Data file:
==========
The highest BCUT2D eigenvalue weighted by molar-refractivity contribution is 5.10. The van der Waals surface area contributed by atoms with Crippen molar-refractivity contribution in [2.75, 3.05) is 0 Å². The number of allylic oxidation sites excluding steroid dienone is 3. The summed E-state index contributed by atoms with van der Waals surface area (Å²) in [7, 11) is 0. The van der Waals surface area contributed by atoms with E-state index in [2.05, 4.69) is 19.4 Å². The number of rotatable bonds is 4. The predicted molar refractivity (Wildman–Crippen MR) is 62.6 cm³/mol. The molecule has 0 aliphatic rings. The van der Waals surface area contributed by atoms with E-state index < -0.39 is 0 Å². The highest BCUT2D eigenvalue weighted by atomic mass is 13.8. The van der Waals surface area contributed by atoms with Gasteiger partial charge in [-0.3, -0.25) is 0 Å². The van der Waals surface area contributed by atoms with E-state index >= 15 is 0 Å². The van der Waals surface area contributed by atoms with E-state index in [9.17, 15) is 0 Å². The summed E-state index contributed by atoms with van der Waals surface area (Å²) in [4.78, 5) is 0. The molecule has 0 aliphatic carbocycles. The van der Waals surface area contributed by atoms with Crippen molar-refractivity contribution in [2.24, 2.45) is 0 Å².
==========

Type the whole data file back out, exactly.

The highest BCUT2D eigenvalue weighted by molar-refractivity contribution is 5.10. The van der Waals surface area contributed by atoms with Crippen molar-refractivity contribution in [2.75, 3.05) is 0 Å². The number of allylic oxidation sites excluding steroid dienone is 3. The summed E-state index contributed by atoms with van der Waals surface area (Å²) in [7, 11) is 0. The van der Waals surface area contributed by atoms with E-state index in [2.05, 4.69) is 19.4 Å². The number of rotatable bonds is 4. The predicted molar refractivity (Wildman–Crippen MR) is 62.6 cm³/mol. The molecule has 0 aliphatic rings. The van der Waals surface area contributed by atoms with E-state index < -0.39 is 0 Å². The highest BCUT2D eigenvalue weighted by atomic mass is 13.8. The van der Waals surface area contributed by atoms with Gasteiger partial charge in [-0.3, -0.25) is 0 Å². The van der Waals surface area contributed by atoms with E-state index >= 15 is 0 Å². The van der Waals surface area contributed by atoms with E-state index in [9.17, 15) is 0 Å². The summed E-state index contributed by atoms with van der Waals surface area (Å²) in [4.78, 5) is 0. The molecule has 0 aliphatic carbocycles. The van der Waals surface area contributed by atoms with Crippen molar-refractivity contribution in [2.24, 2.45) is 0 Å².